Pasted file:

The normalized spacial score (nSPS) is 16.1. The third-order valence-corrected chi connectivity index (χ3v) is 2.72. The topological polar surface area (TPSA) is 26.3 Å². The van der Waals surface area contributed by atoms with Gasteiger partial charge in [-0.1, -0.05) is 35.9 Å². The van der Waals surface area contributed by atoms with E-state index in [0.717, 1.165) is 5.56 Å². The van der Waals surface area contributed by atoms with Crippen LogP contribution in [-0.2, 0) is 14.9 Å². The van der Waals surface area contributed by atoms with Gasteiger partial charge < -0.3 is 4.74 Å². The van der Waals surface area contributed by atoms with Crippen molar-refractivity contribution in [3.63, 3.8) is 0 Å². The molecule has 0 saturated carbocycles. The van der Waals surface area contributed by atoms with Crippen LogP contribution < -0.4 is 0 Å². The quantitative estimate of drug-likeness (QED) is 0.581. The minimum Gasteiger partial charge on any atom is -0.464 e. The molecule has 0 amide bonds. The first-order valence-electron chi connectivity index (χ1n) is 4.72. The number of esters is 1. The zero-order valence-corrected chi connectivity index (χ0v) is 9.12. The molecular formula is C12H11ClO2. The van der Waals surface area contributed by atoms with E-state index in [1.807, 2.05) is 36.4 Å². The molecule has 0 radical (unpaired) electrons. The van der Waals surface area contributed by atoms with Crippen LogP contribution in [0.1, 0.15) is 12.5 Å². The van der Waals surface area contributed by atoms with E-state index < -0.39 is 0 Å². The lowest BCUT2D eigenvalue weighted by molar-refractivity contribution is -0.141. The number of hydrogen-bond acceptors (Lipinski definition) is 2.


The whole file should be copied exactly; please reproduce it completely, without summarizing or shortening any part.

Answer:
The normalized spacial score (nSPS) is 16.1. The third-order valence-corrected chi connectivity index (χ3v) is 2.72. The topological polar surface area (TPSA) is 26.3 Å². The van der Waals surface area contributed by atoms with Gasteiger partial charge in [-0.1, -0.05) is 35.9 Å². The van der Waals surface area contributed by atoms with E-state index in [0.717, 1.165) is 5.56 Å². The van der Waals surface area contributed by atoms with Crippen LogP contribution in [-0.2, 0) is 14.9 Å². The van der Waals surface area contributed by atoms with Gasteiger partial charge < -0.3 is 4.74 Å². The van der Waals surface area contributed by atoms with Crippen molar-refractivity contribution in [3.63, 3.8) is 0 Å². The molecule has 0 saturated carbocycles. The van der Waals surface area contributed by atoms with Crippen LogP contribution < -0.4 is 0 Å². The quantitative estimate of drug-likeness (QED) is 0.581. The minimum Gasteiger partial charge on any atom is -0.464 e. The molecule has 0 amide bonds. The first-order valence-electron chi connectivity index (χ1n) is 4.72. The number of esters is 1. The zero-order valence-corrected chi connectivity index (χ0v) is 9.12. The molecular formula is C12H11ClO2. The van der Waals surface area contributed by atoms with E-state index in [1.807, 2.05) is 36.4 Å². The molecule has 0 radical (unpaired) electrons. The van der Waals surface area contributed by atoms with Crippen LogP contribution in [0.1, 0.15) is 12.5 Å². The van der Waals surface area contributed by atoms with E-state index < -0.39 is 0 Å². The lowest BCUT2D eigenvalue weighted by molar-refractivity contribution is -0.141. The number of hydrogen-bond acceptors (Lipinski definition) is 2.